Planned gift doubles $5 million for heart center
In February, the Pauley Family Foundation gave $5 million to support the expansion and enhancement of recruitment and research at the Pauley Heart Center at the Virginia Commonwealth University Medical Center.
"This is a project that is near and dear to my heart," said Stanley F. Pauley, whose Pauley Family Foundation has been a longtime supporter of VCU.
The Pauley gift will have an even bigger impact because of the generosity of another couple. Shortly before their deaths more than 55 years ago, Arthur and Margaret Glasgow included VCU in their estate plan. After the death of their last heir in 2011, the couple's philanthropic vision made possible a cash gift to VCU of nearly $45 million, the largest cash gift in the university's history. The gift was dedicated to research into cancer and other degenerative diseases and became the VCU Glasgow Endowment, which provided a dollar-for-dollar match for the recent foundation gift.
The philanthropic connection between Pauley and the heart center began in 2006, when the former heart center patient, impressed by the staff and treatment he received, directed his family foundation to make a $5 million gift to VCU for its heart center, which was later renamed Pauley Heart Center.
"The care these health care professionals provide is so genuine and moving that it is an honor to contribute to research that will enable them to learn even more about heart disease," he said.
The VCU Pauley Heart Center was among the first in the U.S. to implant the CardioWest temporary Total Artificial Heart, or TAH-t — the only total artificial heart approved by the U.S. Food and Drug Administration — and is known for many of its heart programs, including work in ventricular assist devices, electrophysiology, emergency cardiac care, atrial fibrillation treatment, cardiothoracic surgery and heart transplantation.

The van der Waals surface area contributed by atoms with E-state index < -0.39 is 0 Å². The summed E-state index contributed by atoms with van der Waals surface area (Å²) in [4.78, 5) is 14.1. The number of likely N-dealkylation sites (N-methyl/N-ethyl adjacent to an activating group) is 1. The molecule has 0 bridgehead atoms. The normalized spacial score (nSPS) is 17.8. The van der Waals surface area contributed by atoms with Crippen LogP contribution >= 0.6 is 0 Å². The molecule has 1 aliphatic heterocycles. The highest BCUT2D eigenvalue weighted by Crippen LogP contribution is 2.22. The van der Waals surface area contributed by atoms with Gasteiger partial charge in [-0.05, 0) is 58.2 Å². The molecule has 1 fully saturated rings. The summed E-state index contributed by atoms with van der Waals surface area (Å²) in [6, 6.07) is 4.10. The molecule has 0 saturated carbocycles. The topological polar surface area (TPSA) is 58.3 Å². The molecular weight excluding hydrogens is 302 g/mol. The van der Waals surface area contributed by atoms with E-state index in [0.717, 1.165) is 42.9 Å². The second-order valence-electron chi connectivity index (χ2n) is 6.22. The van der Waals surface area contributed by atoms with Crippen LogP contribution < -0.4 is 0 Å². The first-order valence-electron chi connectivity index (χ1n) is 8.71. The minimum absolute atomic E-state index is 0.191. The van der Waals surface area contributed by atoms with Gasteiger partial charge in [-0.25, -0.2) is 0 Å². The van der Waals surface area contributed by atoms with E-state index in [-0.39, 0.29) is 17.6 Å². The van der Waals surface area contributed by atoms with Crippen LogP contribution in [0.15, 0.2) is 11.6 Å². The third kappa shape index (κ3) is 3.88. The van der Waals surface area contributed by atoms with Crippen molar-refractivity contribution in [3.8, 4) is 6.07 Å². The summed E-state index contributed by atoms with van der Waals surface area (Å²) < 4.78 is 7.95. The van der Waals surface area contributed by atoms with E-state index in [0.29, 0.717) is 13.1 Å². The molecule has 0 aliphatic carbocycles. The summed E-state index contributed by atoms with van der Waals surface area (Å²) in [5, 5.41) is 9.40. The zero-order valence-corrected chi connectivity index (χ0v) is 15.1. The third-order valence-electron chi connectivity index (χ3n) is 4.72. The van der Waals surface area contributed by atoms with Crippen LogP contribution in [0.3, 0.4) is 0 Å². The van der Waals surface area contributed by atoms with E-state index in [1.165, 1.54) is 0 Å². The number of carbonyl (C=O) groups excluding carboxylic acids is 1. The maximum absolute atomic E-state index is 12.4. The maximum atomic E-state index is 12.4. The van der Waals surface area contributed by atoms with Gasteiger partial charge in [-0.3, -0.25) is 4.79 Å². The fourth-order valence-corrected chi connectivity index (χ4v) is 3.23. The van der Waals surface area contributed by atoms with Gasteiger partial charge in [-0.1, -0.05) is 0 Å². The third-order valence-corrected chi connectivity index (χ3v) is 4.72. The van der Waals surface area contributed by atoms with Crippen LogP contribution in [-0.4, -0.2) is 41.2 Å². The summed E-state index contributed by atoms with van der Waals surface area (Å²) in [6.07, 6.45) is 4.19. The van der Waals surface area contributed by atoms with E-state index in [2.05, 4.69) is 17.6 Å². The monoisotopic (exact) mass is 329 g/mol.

"VCU's progress as one of the nation's top 50 public research universities has been accelerated by a series of game-changers, and the Pauley Family Foundation's latest generous gift is another example," said Michael Rao, Ph.D., president of VCU and the VCU Health System. "Their continued support empowers my colleagues at Pauley Heart Center to save lives and improve the human experience throughout Virginia and beyond."
Also in February, VCU announced a fundraising campaign to raise an additional $5 million for the Pauley Heart Center. If the campaign reaches its goal, the money will be matched dollar for dollar by the Glasgow Endowment, too.
"The Glasgow gift was truly transformative," said Sheldon M. Retchin, M.D., M.S.P.H. (H.S. '79), senior vice president for health sciences and CEO of the VCU Health System. "It paved the way for a remarkable surge in our research efforts. Additionally, the Glasgow family had a philanthropic vision that is now becoming a reality."
Tom Burke (B.S. '79; M.P.A. '95), executive director of the VCU Foundation and interim vice president of development and alumni relations, said planned giving is becoming more commonplace.
"Our planned giving Heritage Society grows every year as alumni and friends see the benefit of making significant gifts utilizing bequests and trusts," he said.
These gifts to the VCU Pauley Heart Center, supported by the Glasgow Endowment match, will have a long-lasting impact, Retchin said.
"The Pauley family contributions will be felt for generations to come," he said.
To learn more about planned giving, contact Brian Thomas, senior executive director of development for the MCV Foundation, at (804) 828-0067 or firstname.lastname@example.org.